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Canon XH Series HDV Camcorders
Canon XH G1S / G1 (with SDI), Canon XH A1S / A1 (without SDI).


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Old July 19th, 2007, 10:18 AM   #1
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The Focus Pulsing 'Feature' - Error or with every Camera?

Having read so much about the annoying focus pulsing in this board i wonder: is this a legit error which canon can repair or even send me a new cam (as some of you have stated in the forums) or do i have to deal with it?

It's so unbelievably bad, when i zoom in on a still object it cannot hold focus for even a second :(

thanks
-daniel
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Old July 19th, 2007, 10:37 AM   #2
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I'm guessing this is when using an auto-focus, correct? This is a problem with many auto-focus cameras. The camera is not a human and doesn't always know exactly what you wish to focus on. Sometimes, the camera will get confused between two objects in the frame - especially at long focal lengths.

The sure-fire way to avoid this is to simply focus manually. It may take a little while to get comfortable with, but it is a great skill to get to know and is worth it in the long run.
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Old July 19th, 2007, 10:43 AM   #3
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Manual is defintely the way to go. It's one of the great features of prosumer cameras... use it! :)

Auto is always jerky and could ruin a shot.
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Old July 19th, 2007, 10:47 AM   #4
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hm ok, it maybe just me but neither my fx1, my old cheap 299 bucks canon dv or my sony hdr-hc1e has such problems. i often film interviews with the talents moving forwards and backwards on their chairs while i'm doing the interviews - so there's no way to focus manually for me, neither it seems feasible to control every bit of focus movement on every shot.

i sat on my couch yesterday, connected the A1 to my TV and positioned it about 1,5-2 meters away from me and did a closeup as we have it in mos interviews. it constantly moved back and forth, sometimes even went completely out of focus. light was quite ok.

:(

so... send the A1 back and go for a second FX1 !?
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Old July 19th, 2007, 10:54 AM   #5
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so... send the A1 back and go for a second FX1 !?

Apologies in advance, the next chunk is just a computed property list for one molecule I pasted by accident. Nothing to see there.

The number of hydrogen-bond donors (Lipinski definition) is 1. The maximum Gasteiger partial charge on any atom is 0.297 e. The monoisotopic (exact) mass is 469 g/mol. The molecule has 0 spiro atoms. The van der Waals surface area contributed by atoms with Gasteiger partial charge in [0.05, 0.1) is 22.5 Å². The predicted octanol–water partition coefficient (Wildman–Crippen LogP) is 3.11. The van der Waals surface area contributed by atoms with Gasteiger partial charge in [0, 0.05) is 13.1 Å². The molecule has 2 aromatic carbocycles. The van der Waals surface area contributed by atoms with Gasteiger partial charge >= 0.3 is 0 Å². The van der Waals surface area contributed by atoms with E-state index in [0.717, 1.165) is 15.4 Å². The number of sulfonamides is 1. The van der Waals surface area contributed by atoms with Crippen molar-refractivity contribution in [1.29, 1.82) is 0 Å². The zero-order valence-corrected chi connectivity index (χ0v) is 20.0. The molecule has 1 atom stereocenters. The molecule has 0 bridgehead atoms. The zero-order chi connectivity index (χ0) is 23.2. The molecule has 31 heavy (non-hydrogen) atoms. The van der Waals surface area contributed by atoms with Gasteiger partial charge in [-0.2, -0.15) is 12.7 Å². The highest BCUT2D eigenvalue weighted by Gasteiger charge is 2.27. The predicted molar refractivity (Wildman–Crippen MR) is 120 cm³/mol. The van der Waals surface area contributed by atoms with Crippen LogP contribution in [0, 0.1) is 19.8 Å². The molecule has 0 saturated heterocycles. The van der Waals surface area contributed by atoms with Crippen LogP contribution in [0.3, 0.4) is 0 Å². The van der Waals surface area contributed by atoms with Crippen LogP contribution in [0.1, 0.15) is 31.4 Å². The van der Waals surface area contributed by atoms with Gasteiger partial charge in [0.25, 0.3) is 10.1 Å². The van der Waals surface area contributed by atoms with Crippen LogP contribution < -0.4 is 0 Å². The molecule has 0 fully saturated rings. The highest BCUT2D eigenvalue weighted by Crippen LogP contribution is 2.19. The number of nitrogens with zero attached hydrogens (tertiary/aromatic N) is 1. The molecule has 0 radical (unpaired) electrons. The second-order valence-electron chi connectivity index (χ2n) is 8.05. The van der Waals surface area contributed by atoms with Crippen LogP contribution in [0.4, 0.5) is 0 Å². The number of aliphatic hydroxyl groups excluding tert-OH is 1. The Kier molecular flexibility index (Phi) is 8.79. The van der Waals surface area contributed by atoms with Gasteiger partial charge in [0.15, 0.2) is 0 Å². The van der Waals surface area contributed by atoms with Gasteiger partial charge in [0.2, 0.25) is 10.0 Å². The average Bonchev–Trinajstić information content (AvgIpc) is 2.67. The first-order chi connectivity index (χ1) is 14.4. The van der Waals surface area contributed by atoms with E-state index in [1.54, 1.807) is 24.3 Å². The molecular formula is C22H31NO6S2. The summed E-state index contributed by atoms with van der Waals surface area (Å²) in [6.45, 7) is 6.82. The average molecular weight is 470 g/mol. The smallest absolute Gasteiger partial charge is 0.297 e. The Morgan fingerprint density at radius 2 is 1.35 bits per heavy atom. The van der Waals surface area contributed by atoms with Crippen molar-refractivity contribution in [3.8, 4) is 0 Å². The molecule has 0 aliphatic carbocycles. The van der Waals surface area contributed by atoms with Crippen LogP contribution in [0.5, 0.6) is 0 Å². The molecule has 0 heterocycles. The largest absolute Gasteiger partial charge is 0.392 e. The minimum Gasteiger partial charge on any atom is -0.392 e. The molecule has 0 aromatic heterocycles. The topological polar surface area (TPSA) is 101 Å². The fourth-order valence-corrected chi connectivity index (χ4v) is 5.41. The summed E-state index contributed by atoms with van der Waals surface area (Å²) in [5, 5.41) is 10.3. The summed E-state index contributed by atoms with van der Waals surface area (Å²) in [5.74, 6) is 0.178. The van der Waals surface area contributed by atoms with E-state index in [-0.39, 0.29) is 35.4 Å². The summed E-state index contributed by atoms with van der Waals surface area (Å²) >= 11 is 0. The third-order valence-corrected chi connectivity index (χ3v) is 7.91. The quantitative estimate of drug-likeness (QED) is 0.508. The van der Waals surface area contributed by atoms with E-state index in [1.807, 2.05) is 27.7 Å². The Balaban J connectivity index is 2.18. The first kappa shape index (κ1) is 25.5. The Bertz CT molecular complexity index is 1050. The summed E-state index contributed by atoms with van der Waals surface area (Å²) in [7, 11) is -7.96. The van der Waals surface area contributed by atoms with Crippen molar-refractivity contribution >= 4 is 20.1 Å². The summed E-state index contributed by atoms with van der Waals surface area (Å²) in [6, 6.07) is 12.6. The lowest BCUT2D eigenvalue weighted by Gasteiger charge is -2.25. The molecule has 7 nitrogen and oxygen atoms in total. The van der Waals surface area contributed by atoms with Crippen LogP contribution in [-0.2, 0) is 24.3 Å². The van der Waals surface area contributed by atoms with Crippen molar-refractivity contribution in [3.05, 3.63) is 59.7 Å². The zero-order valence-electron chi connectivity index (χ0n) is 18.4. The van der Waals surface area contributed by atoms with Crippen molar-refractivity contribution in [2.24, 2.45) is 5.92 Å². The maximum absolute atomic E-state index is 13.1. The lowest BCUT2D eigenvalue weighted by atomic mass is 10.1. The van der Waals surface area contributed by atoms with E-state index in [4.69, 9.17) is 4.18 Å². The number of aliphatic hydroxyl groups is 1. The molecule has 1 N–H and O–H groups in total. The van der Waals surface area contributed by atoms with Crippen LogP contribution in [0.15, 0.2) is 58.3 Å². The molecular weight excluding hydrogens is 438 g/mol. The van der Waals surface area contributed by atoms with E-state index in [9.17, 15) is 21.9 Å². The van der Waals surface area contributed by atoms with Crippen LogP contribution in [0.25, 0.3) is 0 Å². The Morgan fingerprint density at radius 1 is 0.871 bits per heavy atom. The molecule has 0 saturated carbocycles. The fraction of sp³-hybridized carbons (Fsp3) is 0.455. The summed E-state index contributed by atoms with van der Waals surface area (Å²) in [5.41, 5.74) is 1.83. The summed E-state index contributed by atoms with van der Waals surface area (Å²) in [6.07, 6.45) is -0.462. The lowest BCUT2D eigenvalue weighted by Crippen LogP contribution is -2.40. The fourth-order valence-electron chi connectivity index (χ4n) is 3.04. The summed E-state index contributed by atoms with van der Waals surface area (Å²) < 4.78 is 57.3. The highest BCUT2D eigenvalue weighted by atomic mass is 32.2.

Yes. If you have an FX1 already, I'm not sure why you would choose a different make and model as a second camera. It's to your advantage to stiick with one brand -- in your case, Sony -- in order to insure compatibility between cameras for batteries, accessories, and most importantly the look of the video.

In my opinion you should definitely switch to a second FX1 or a Z1.
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Old July 19th, 2007, 11:05 AM   #6
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Yes. If you have an FX1 already, I'm not sure why you would choose a different make and model as a second camera. It's to your advantage to stiick with one brand -- in your case, Sony -- in order to insure compatibility between cameras for batteries, accessories, and most importantly the look of the video.

In my opinion you should definitely switch to a second FX1 or a Z1.
my original plan was to sell the fx1 and go for a second A1 as it is superior in terms of runtime with batteries, nightshots and, most of all, has the xlr inputs which are manditory for me right now :(

i've uploaded a sample clip of my problem. hope this helps!

http://www.dreffects.de/tmp/fokusproblem01.wmv
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Last edited by Daniel Raebiger; July 19th, 2007 at 11:37 AM.
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Old July 19th, 2007, 12:19 PM   #7
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I was blown away by how bad the autofocus was too when I first got my cam. My old 3ccd consumer DV cam is way better. But then I was told that AF and HD doesn't work that well together, so I'm under the impression that that's the main issue.
I haven't tried shooting in DV with my XHA1 yet though, but if the AF is just as bad there, I'd never ever buy anything Canon again. Manual focusing works fine though, and is one of the reasons I needed a better camera anyway. And AF works good for a lot of shots, just have to learn what kind of situations it can't handle at all, and stay away from those, at least that's what I do.
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Old July 19th, 2007, 12:31 PM   #8